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Armenian Protesters Issue New Deadline To Authorities

  • RFE/RL's Armenian Service

Demonstrators dance in the street in Yerevan on July 2,.

Demonstrators dance in the street in Yerevan on July 2,.

YEREVAN -- Protesters in the Armenian capital, Yerevan, campaigning against electricity price hikes have issued new demands to authorities.

They say if their demands are not met, authorities will face a so-called “one-step forward” campaign, meaning that they will start moving forward their makeshift barricades closer to the presidential administration building every night their demands remain unanswered.

Addressing several thousand demonstrators on Baghramian Avenue on the evening on July 4, Davit Sanasarian, one of the coordinators of the protest, announced that the protest that has blocked the central Yerevan thoroughfare for nearly two weeks is entering the “decisive stage.”

He again listed the three demands of the protesters to President Serzh Sarkisian as he addressed the crowd: to revoke the June 17 decision of the Public Services Regulatory Commission to raise electricity prices by over 16 percent; to punish the police officers who ordered and committed violence against protesters and journalists on June 23; and to lower current electricity tariffs.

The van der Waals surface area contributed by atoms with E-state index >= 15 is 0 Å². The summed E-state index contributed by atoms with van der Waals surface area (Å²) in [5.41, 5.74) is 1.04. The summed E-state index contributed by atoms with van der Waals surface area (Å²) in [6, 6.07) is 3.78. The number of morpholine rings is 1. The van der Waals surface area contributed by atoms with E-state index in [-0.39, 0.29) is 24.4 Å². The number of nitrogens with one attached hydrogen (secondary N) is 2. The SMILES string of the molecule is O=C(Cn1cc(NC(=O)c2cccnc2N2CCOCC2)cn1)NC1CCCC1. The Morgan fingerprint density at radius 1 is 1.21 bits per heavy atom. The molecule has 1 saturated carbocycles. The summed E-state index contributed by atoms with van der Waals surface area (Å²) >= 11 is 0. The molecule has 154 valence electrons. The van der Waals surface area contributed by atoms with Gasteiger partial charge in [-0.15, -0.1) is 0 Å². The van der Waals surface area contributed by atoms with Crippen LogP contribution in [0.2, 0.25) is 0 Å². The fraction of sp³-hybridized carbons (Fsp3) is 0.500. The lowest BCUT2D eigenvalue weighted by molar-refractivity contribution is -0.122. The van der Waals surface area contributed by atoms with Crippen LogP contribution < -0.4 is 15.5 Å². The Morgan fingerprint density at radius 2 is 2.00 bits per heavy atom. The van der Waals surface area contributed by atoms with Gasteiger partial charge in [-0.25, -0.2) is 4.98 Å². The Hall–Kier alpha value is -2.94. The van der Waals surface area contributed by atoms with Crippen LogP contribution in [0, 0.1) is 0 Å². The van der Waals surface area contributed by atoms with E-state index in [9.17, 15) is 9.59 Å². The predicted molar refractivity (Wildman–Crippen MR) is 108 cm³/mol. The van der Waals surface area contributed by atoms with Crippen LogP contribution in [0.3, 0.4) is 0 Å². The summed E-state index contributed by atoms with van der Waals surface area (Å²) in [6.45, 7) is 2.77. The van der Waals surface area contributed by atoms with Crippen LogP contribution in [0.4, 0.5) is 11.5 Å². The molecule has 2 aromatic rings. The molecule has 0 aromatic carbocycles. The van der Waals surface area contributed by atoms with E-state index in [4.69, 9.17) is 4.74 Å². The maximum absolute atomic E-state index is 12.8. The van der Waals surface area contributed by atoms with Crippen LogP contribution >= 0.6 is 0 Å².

Earlier on July 4, Armenian police cautioned the protesters against following the calls for moving barricades forward or other “provocative actions” like putting up tents or blocking other streets.

Sanasarian said that despite some rifts, the demonstrators have so far been able to hold their ground on the country’s main political avenue where the buildings of the Constitutional Court, the National Assembly, and the Presidential Palace are located.

“We are not going to unblock the avenue…Beginning on Monday, if the authorities do not comply with our demands, every night we will start moving our barricades one step forward,” Sanasarian stated, drawing cheers and applause from the crowd.

The protesters have used about four dozen dumpsters to barricade themselves from the police, who used water cannons to disperse their peaceful sit-in on June 23.

About two dozen people, including police, were reportedly injured in the unrest on June 23, with more than 230 protesters and some journalists briefly detained.

After that crackdown, Armenian demonstrators turned out in even larger numbers and blocked the boulevard permanently later that night.